In this blog from Clearview Intelligence, Andrew Rhodes, head of marketing at the organization, explores if and how magnetometers can be used in freeway incident detection and automatic signalling (MIDAS).
Traditionally inductive loops have been the choice for operators of the SRN (Strategic Road Network) to gather data and information to help run their roads. From counting and classifying to smart motorway running, they have helped provide feedback on the type and quantity of vehicles using our roads, as well as the speed of the traffic.
New technology choices are now beginning to emerge that are competing with loops such as radar and magnetometer-based detection.
Every option has its pros and cons; some can give greater accuracy, some provide flexibility and some claim lower maintenance costs.
Radar sits at the side of the road, removing the in-road problems associated with invasive installations, but reliability can be adversely affected by site topography and proximity to external structures, impacting on the data quality.
Can magnetometers do the job?
For the past 10 years, magnetometers have been available to use on the nation’s roads as a means of detecting vehicles, predominately working on traffic signals in cities and major junctions across the UK. Up until now, use of magnetometers as part of MIDAS (Motorway Incident Detection and Automatic Signalling) and NTIS (Network Traffic Information Service) data collection has had limited uptake.
Like the others, magnetometers have their pros and cons but seem very well suited to meet Highways England’s’ focus on driving efficiencies through:
- Reducing the invasive nature of the detection solution (it sits in a small 65mm diameter hole in the centre of the carriageway)
- Reducing installation costs through quicker install times
- Reducing traffic management costs due to reduced lane closure needs
- Removing the need for expensive ducting and trenching for power or cables across the road
- Increasing ROI through reduced life time costs by having kit in the road that lasts longer (over eight years battery life)
- Less overall maintenance time and costs on installed kit
- Minimising road worker exposure on site through the reduced installation time and maintenance requirements
The main hesitation in using magnetometers on the SRN seems to have been the concern over data quality when compared to the standards required and achieved by inductive loops, but this has now been assessed and monitored over a year-long trial and the results are very positive indeed.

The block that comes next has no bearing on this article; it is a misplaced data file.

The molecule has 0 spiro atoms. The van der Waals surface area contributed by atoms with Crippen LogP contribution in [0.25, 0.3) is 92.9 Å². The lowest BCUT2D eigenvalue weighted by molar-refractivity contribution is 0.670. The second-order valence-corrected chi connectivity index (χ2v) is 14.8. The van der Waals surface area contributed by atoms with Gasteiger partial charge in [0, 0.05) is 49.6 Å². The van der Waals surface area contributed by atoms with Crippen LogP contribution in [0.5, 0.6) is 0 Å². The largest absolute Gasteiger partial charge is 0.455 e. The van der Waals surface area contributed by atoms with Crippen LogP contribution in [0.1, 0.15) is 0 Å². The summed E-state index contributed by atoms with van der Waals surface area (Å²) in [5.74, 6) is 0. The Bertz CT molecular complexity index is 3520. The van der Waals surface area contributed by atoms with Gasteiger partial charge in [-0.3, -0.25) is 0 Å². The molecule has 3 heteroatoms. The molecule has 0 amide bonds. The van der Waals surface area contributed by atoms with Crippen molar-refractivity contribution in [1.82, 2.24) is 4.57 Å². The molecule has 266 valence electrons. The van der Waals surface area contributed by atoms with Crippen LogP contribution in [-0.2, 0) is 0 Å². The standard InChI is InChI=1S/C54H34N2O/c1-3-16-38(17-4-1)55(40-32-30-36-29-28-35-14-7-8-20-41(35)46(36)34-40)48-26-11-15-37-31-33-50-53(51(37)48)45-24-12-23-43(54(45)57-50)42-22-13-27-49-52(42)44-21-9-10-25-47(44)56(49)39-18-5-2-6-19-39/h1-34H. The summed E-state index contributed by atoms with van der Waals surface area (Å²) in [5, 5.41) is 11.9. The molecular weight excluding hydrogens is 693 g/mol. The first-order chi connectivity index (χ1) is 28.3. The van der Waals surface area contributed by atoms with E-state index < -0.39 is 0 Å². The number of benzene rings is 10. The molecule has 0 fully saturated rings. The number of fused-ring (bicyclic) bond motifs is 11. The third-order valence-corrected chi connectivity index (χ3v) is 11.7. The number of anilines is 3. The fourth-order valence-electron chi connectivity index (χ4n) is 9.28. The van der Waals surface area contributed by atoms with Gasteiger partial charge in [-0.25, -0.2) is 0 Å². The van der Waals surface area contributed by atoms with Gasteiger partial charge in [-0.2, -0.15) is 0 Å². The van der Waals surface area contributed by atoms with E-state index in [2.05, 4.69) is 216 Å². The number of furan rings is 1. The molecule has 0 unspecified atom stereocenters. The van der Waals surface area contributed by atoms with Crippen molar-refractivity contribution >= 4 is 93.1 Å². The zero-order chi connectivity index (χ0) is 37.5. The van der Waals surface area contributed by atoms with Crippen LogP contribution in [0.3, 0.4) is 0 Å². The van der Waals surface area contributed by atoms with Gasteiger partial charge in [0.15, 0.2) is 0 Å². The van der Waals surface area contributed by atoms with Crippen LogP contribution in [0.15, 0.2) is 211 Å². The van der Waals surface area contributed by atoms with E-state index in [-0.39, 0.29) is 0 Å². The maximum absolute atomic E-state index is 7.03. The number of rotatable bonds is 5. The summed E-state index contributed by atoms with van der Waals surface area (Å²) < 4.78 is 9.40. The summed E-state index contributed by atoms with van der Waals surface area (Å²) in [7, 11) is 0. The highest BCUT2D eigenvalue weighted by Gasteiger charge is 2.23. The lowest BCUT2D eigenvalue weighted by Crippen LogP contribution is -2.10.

Over a year ago, a group of interested parties in the North East region formed a project group to carry out the installation, monitoring and analysis of magnetometers versus loops on an existing MIDAS installation at the Hook Moor interchange on the M1 junction 48/A1(M) junction 43.
The group consisted of engineers from:
- Highways England
- A-one+ (Area 12 ASC)
- Connect Roads (Area 27 M1-A1 Link Road DBFO)
- Mway Comms
- Clearview Intelligence
Clearview’s M100 magnetometers were placed in the same MIDAS locations as existing loop technology to compare speed, traffic flow, HIOCC alerts and vehicle classification detection.
Positive trial results
A report on the trial was compiled by Jacobs, which provides consultancy services to A-one+, and found that the magnetometer equipment “performs like-for-like compared with inductive loops at similar locations, with some minor differences in vehicle categorisation”.
The data was then sent to the team at NIS (Network Information Services Ltd who are responsible for managing NTIS), who confirmed the vehicle length data would pass their validation against loop data requirements.
The report concludes “in a period of uncertainty surrounding the suitability of other above ground detection technology, magnetometer technologies offer an alternative solution to traditionally applied techniques. These technologies are now being applied more and more and are widely available in the market”.
Subsequently, Clearview has started work with A-one+ on the M62 upgrade work where eleven loop sites will be replaced with M100 magnetometers to provide MIDAS data.
Clearview is also about to embark on a separate project with A-one+ which will see magnetometer data feeding into the CHARM (Common Highways Agency Rijkswaterstaat Model) project at several CHARM boundary sites. This will allow insight into traffic flows in and around Highways England Area boundary lines.
This independent proof of the accuracy and compatibility of M100 data for use with MIDAS, NTIS and CHARM means road operators now have an additional option on how they pull data from their road network, and another consideration on how to drive efficiencies and gain an improved return on the investments currently being made across the SRN.
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